Fort C.F. Smith hike

Fort C.F. Smith is actually a deceptive name for the 6-mile hike we took on June 24, because the old Civil War fort in Arlington, Virginia, was not really the focus of the hike. It was simply a convenient assembly point because of its central location, parking, and the amenities (restrooms and drinking fountains) provided by the Hendry House on the grounds.

A replica 6-pound field piece and limber stands on some of the remains of the works, which are in an excellent state of preservation as far as these things go. Even so, you really have to stretch your mind’s eye to imagine the landscape 150 years ago. A portion of a photo in the Library of Congress at the same location, probably taken from atop one of the fort’s magazines, shows a much heavier 24-pound piece, surrounded by members of Company F, 2d NY Heavy Artillery, and a landscape almost totally denuded of trees. (The fort did have a couple of 6-pounders, but being light pieces, they were relegated to corner positions.*)

Leaving the fort, we headed downhill west and south to cross Spout Run and turn back east along the Custis Trail, which slopes gently downhill alongside I-66 through Rosslyn toward Georgetown. A look to the left while crossing Key Bridge into Georgetown offers a lot of interesting sights: the remains of the old Aqueduct Bridge, boaters enjoying a sunny day on the Potomac, and the Georgetown skyline, with familiar landmarks like Georgetown University’s Healy Hall and the Car Barn, which is located on the site of a tobacco warehouse built in 1761.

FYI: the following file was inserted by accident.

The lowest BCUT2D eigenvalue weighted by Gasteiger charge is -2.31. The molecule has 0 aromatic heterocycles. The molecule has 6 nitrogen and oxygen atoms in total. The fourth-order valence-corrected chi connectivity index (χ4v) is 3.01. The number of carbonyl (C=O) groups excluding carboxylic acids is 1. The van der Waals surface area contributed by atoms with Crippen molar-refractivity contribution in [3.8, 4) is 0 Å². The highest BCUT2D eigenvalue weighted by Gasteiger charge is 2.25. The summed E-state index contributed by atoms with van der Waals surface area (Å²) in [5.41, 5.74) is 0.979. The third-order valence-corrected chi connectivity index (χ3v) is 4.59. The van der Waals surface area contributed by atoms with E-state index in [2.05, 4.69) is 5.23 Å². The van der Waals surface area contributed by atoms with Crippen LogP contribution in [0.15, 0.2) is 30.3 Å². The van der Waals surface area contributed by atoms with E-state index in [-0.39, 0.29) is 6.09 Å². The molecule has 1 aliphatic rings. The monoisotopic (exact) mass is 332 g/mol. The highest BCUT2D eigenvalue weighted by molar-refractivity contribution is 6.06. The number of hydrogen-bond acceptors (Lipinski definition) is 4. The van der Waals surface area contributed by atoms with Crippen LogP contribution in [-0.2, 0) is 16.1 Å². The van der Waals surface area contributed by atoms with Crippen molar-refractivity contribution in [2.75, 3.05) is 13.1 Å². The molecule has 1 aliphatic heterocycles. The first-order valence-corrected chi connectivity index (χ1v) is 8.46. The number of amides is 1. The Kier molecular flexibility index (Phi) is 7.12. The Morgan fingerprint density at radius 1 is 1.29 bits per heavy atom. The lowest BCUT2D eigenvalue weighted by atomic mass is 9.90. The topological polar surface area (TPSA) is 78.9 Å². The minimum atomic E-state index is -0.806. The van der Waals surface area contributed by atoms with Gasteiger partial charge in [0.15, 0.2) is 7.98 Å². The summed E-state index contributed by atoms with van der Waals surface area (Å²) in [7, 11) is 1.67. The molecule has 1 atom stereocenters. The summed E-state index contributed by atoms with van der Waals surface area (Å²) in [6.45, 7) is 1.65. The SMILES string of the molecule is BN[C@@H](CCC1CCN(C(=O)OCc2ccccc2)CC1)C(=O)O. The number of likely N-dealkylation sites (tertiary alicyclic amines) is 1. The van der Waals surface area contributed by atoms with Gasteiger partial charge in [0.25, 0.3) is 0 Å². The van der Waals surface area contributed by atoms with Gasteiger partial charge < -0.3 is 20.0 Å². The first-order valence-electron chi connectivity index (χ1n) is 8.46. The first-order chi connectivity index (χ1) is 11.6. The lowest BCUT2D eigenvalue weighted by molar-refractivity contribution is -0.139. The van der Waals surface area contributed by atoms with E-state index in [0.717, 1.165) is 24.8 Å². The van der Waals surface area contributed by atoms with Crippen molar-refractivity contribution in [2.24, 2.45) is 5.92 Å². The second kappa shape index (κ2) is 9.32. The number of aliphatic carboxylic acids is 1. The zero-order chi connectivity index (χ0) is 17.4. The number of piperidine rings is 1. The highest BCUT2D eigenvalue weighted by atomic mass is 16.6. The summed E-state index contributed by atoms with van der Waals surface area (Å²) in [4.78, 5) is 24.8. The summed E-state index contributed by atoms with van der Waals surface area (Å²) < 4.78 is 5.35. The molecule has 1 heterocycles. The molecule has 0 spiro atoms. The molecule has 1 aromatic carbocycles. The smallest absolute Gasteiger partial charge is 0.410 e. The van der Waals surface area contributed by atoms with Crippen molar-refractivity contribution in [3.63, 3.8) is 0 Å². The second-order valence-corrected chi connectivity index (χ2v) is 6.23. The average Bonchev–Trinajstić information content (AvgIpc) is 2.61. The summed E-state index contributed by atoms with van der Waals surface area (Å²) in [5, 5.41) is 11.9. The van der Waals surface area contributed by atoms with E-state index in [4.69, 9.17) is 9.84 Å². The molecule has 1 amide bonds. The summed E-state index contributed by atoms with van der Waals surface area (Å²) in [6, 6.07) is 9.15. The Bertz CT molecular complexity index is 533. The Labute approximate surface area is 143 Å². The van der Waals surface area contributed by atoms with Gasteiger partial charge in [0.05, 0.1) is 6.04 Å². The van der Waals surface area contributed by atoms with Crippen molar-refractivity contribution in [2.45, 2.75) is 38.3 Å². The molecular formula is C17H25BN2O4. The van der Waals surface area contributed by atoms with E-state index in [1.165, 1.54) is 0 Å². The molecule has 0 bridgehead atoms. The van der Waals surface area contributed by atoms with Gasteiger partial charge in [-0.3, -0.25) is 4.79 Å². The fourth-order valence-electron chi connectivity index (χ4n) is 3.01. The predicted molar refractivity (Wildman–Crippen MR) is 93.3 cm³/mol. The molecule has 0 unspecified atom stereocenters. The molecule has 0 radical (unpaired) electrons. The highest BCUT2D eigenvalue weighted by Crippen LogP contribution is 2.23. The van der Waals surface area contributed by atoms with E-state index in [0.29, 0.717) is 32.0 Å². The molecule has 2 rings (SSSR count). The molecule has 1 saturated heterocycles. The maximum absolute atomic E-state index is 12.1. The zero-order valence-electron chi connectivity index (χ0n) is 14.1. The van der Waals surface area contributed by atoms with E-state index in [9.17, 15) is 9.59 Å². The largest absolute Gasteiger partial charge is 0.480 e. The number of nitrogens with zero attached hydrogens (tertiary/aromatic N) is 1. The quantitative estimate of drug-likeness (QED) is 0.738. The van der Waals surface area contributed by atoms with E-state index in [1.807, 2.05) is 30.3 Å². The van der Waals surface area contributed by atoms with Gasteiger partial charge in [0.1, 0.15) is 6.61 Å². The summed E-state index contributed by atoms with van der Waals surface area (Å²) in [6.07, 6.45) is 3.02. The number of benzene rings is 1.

Speaking of the Car Barn, since we arrived in front of it on M Street after crossing Key Bridge, it seemed only natural to take a short detour to ascend the adjacent Exorcist Steps and walk a couple of blocks east before returning to M Street to enjoy a break at Francis Scott Key Memorial Park.

After recrossing Key Bridge, the second half of the walk took on a completely different character, following the Potomac Heritage trail upstream to Windy Run for a scramble up the rough, bouldered steps and then along the stream to the south end of Windy Run Park, where a steep set of steps through the YMCA Woodmont Center leads to Fillmore and 24th Streets, and the final few blocks to the start point.

Overall, quite an eclectic hike, offering a start in a historic location with Civil War fortifications and a Victorian house and garden, a transition into an urban hike along the Custis Trail through Rosslyn, across Key Bridge and into Georgetown, and then into a natural woodland setting with streams to cross, roots and boulders to negotiate, and a steep uphill climb back to the start point. A Google map of the route is here.

* Mr. Lincoln’s Forts: A Guide to the Civil War Defenses of Washington is a great source book for learning about and visiting these forts.

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